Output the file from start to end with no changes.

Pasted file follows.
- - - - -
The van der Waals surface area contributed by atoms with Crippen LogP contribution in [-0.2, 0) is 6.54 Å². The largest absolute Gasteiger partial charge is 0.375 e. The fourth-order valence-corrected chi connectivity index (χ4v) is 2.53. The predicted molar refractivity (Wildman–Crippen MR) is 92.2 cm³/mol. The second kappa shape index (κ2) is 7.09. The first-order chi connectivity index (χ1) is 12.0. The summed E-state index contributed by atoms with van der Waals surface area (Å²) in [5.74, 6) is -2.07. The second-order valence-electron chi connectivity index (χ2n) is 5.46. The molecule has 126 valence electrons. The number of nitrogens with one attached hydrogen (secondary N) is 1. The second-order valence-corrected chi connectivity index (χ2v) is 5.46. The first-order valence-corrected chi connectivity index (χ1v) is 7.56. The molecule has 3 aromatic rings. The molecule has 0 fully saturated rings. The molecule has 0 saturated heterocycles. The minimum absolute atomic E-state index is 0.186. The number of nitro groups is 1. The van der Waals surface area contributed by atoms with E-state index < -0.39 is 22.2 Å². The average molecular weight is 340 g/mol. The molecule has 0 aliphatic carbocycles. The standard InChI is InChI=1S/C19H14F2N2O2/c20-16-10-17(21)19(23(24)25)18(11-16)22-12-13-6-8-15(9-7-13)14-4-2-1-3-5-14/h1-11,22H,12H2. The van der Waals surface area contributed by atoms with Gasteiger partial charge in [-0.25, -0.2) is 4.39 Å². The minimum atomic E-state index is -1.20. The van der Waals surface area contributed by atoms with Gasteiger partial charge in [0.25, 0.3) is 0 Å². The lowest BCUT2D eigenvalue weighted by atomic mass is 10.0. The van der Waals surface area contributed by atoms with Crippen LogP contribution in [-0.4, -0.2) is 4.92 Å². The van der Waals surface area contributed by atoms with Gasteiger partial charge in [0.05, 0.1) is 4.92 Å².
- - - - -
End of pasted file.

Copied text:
The van der Waals surface area contributed by atoms with Crippen LogP contribution in [-0.2, 0) is 6.54 Å². The largest absolute Gasteiger partial charge is 0.375 e. The fourth-order valence-corrected chi connectivity index (χ4v) is 2.53. The predicted molar refractivity (Wildman–Crippen MR) is 92.2 cm³/mol. The second kappa shape index (κ2) is 7.09. The first-order chi connectivity index (χ1) is 12.0. The summed E-state index contributed by atoms with van der Waals surface area (Å²) in [5.74, 6) is -2.07. The second-order valence-electron chi connectivity index (χ2n) is 5.46. The molecule has 126 valence electrons. The number of nitrogens with one attached hydrogen (secondary N) is 1. The second-order valence-corrected chi connectivity index (χ2v) is 5.46. The first-order valence-corrected chi connectivity index (χ1v) is 7.56. The molecule has 3 aromatic rings. The molecule has 0 fully saturated rings. The molecule has 0 saturated heterocycles. The minimum absolute atomic E-state index is 0.186. The number of nitro groups is 1. The van der Waals surface area contributed by atoms with E-state index < -0.39 is 22.2 Å². The average molecular weight is 340 g/mol. The molecule has 0 aliphatic carbocycles. The standard InChI is InChI=1S/C19H14F2N2O2/c20-16-10-17(21)19(23(24)25)18(11-16)22-12-13-6-8-15(9-7-13)14-4-2-1-3-5-14/h1-11,22H,12H2. The van der Waals surface area contributed by atoms with Gasteiger partial charge in [-0.25, -0.2) is 4.39 Å². The minimum atomic E-state index is -1.20. The van der Waals surface area contributed by atoms with Gasteiger partial charge in [0.25, 0.3) is 0 Å². The lowest BCUT2D eigenvalue weighted by atomic mass is 10.0. The van der Waals surface area contributed by atoms with Crippen LogP contribution in [-0.4, -0.2) is 4.92 Å². The van der Waals surface area contributed by atoms with Gasteiger partial charge in [0.05, 0.1) is 4.92 Å².